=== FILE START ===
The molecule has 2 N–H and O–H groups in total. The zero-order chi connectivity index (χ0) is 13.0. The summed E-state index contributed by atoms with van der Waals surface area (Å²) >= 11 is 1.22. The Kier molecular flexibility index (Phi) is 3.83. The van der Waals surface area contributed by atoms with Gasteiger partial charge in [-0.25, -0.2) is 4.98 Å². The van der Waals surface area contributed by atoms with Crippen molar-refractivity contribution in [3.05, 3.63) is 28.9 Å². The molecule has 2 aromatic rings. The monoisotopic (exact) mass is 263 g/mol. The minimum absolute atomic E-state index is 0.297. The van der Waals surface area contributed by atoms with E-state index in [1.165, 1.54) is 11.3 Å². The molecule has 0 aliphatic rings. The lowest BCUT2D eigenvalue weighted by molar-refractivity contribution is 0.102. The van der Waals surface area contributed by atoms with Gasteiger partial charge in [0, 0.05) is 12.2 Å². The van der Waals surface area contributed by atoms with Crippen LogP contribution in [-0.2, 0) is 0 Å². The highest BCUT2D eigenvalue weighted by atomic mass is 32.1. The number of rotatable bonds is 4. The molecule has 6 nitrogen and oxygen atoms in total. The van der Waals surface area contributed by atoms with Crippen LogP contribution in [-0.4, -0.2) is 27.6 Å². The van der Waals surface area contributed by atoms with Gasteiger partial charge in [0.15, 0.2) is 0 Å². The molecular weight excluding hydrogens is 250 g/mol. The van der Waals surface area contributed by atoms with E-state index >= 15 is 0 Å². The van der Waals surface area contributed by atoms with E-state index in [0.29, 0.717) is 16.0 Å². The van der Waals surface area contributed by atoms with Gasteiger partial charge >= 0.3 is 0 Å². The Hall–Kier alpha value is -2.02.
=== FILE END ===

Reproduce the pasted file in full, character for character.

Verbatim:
The molecule has 2 N–H and O–H groups in total. The zero-order chi connectivity index (χ0) is 13.0. The summed E-state index contributed by atoms with van der Waals surface area (Å²) >= 11 is 1.22. The Kier molecular flexibility index (Phi) is 3.83. The van der Waals surface area contributed by atoms with Gasteiger partial charge in [-0.25, -0.2) is 4.98 Å². The van der Waals surface area contributed by atoms with Crippen molar-refractivity contribution in [3.05, 3.63) is 28.9 Å². The molecule has 2 aromatic rings. The monoisotopic (exact) mass is 263 g/mol. The minimum absolute atomic E-state index is 0.297. The van der Waals surface area contributed by atoms with E-state index in [1.165, 1.54) is 11.3 Å². The molecule has 0 aliphatic rings. The lowest BCUT2D eigenvalue weighted by molar-refractivity contribution is 0.102. The van der Waals surface area contributed by atoms with Gasteiger partial charge in [0, 0.05) is 12.2 Å². The van der Waals surface area contributed by atoms with Crippen LogP contribution in [-0.2, 0) is 0 Å². The highest BCUT2D eigenvalue weighted by atomic mass is 32.1. The number of rotatable bonds is 4. The molecule has 6 nitrogen and oxygen atoms in total. The van der Waals surface area contributed by atoms with Crippen LogP contribution in [-0.4, -0.2) is 27.6 Å². The van der Waals surface area contributed by atoms with Gasteiger partial charge in [0.15, 0.2) is 0 Å². The molecular weight excluding hydrogens is 250 g/mol. The van der Waals surface area contributed by atoms with E-state index >= 15 is 0 Å². The van der Waals surface area contributed by atoms with E-state index in [0.29, 0.717) is 16.0 Å². The van der Waals surface area contributed by atoms with Gasteiger partial charge >= 0.3 is 0 Å². The Hall–Kier alpha value is -2.02.